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Background: St John's wort is an effective antidepressant that can reduce tobacco withdrawal symptoms, but it is not known whether it assists cessation. Chromium assists weight loss and might limit post cessation weight gain. Methods: In a factorial design, we randomised smokers stopping smoking to 900 mg St John's wort (SJW) active or placebo and also randomised them to 400 μm chromium or placebo daily. Treatment started 2 weeks prior to quit day and continued for 14 weeks. Participants and researchers were blind to treatment allocation. All participants received weekly behavioural support. The primary endpoints were biochemically confirmed prolonged abstinence and mean weight gain in abstinent smokers 4 weeks after quitting. Results: 6/71 (8.5%) participants on active SJW and 9/72 (12.5%) on placebo achieved prolonged abstinence at 4 weeks, an odds ratio (OR) (95% confidence interval) of 0.65 (0.22-1.92). At 6 months, 3 (4.2%) SJW active and 6 (8.3%) SJW placebo participants were still abstinent, an OR of 0.49 (0.12-2.02). Among these participants, the mean difference in weight gain between active chromium and placebo was -0.81 kg (-3.79 to 2.18) at 4 weeks and -3.88 kg (-12.13 to 4.38) at 6 months. Conclusions: Taking together the absolute quit rates, the small difference between active and placebo, and lack of effects on withdrawal shows that SJW is ineffective for smoking cessation. Insufficient people stopped smoking to properly test the efficacy of chromium in preventing weight gain, but the point estimate indicates a potentially worthwhile benefit. © 2009 Elsevier Ireland Ltd. All rights reserved.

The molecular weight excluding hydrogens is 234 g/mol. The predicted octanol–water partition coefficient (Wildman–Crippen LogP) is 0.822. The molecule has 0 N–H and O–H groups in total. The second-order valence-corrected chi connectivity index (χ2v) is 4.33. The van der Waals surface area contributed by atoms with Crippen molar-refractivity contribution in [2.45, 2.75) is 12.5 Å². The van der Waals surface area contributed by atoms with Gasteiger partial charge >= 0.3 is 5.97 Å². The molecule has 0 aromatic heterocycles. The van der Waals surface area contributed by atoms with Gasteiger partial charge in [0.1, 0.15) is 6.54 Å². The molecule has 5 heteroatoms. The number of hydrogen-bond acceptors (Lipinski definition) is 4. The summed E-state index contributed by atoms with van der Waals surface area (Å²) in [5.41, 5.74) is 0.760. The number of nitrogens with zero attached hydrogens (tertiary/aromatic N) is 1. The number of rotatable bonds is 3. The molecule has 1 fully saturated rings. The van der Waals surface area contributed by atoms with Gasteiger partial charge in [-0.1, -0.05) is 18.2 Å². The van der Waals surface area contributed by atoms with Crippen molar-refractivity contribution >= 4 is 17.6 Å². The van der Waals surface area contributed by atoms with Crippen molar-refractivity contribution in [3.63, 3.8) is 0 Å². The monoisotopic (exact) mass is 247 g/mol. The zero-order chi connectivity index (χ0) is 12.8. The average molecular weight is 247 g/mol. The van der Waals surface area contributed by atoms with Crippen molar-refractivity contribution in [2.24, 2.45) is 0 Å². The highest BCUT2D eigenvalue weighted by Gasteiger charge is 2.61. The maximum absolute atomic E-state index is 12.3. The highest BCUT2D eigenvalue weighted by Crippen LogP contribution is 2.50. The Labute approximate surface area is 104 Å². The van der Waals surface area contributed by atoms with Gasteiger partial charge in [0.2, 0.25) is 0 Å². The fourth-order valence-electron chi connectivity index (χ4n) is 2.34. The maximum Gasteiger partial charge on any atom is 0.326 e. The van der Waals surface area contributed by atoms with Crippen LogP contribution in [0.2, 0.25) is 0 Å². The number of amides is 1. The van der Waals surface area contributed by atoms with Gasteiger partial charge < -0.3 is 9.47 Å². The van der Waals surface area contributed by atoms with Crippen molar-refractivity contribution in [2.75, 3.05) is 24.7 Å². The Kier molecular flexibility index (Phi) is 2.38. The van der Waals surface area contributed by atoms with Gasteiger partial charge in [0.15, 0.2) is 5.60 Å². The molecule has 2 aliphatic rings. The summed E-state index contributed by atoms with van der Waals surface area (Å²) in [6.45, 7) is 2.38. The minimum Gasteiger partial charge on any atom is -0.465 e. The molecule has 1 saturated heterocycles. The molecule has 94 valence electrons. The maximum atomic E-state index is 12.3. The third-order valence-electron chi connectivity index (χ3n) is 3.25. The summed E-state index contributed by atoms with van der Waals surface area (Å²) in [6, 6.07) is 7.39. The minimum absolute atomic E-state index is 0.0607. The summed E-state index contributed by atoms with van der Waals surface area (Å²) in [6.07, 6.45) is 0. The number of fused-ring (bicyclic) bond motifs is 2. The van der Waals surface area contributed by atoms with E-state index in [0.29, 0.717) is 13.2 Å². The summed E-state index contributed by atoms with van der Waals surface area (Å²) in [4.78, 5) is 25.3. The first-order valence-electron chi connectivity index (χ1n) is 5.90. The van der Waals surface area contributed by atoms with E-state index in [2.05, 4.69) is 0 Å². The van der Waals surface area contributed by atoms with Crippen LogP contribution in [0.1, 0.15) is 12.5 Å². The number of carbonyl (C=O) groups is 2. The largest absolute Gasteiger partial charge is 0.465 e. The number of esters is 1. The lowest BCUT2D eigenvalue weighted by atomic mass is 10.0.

Original publication




Journal article


Drug and Alcohol Dependence

Publication Date





116 - 122